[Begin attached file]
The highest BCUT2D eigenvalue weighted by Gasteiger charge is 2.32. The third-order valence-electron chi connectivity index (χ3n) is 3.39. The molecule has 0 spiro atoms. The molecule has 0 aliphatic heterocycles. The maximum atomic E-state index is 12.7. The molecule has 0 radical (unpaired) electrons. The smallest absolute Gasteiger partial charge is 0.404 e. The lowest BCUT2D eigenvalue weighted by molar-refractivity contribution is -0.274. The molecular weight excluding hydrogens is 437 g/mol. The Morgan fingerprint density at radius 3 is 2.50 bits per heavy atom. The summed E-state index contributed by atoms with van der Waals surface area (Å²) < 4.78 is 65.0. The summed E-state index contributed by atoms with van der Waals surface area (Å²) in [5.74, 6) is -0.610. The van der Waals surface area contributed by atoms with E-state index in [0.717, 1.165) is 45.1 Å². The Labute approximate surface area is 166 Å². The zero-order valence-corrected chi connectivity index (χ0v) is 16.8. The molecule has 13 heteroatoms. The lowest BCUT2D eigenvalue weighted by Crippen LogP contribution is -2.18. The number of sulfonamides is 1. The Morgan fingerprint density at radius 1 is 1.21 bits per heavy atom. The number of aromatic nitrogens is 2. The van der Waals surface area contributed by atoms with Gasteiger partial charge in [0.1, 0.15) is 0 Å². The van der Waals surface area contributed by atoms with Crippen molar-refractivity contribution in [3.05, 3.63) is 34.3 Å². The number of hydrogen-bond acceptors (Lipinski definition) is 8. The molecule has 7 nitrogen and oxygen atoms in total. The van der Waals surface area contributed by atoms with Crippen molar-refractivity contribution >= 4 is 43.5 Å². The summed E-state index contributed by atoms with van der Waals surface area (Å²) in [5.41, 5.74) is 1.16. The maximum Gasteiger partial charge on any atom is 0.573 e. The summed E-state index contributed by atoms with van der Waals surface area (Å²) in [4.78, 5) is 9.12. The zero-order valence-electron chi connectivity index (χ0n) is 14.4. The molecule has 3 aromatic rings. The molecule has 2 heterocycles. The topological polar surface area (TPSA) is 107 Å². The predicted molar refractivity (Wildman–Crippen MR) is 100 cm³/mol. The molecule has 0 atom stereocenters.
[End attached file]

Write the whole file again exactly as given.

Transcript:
The highest BCUT2D eigenvalue weighted by Gasteiger charge is 2.32. The third-order valence-electron chi connectivity index (χ3n) is 3.39. The molecule has 0 spiro atoms. The molecule has 0 aliphatic heterocycles. The maximum atomic E-state index is 12.7. The molecule has 0 radical (unpaired) electrons. The smallest absolute Gasteiger partial charge is 0.404 e. The lowest BCUT2D eigenvalue weighted by molar-refractivity contribution is -0.274. The molecular weight excluding hydrogens is 437 g/mol. The Morgan fingerprint density at radius 3 is 2.50 bits per heavy atom. The summed E-state index contributed by atoms with van der Waals surface area (Å²) < 4.78 is 65.0. The summed E-state index contributed by atoms with van der Waals surface area (Å²) in [5.74, 6) is -0.610. The van der Waals surface area contributed by atoms with E-state index in [0.717, 1.165) is 45.1 Å². The Labute approximate surface area is 166 Å². The zero-order valence-corrected chi connectivity index (χ0v) is 16.8. The molecule has 13 heteroatoms. The lowest BCUT2D eigenvalue weighted by Crippen LogP contribution is -2.18. The number of sulfonamides is 1. The Morgan fingerprint density at radius 1 is 1.21 bits per heavy atom. The number of aromatic nitrogens is 2. The van der Waals surface area contributed by atoms with Gasteiger partial charge in [0.1, 0.15) is 0 Å². The van der Waals surface area contributed by atoms with Crippen molar-refractivity contribution in [3.05, 3.63) is 34.3 Å². The number of hydrogen-bond acceptors (Lipinski definition) is 8. The molecule has 7 nitrogen and oxygen atoms in total. The van der Waals surface area contributed by atoms with Crippen molar-refractivity contribution >= 4 is 43.5 Å². The summed E-state index contributed by atoms with van der Waals surface area (Å²) in [5.41, 5.74) is 1.16. The maximum Gasteiger partial charge on any atom is 0.573 e. The summed E-state index contributed by atoms with van der Waals surface area (Å²) in [4.78, 5) is 9.12. The zero-order valence-electron chi connectivity index (χ0n) is 14.4. The molecule has 3 aromatic rings. The molecule has 2 heterocycles. The topological polar surface area (TPSA) is 107 Å². The predicted molar refractivity (Wildman–Crippen MR) is 100 cm³/mol. The molecule has 0 atom stereocenters.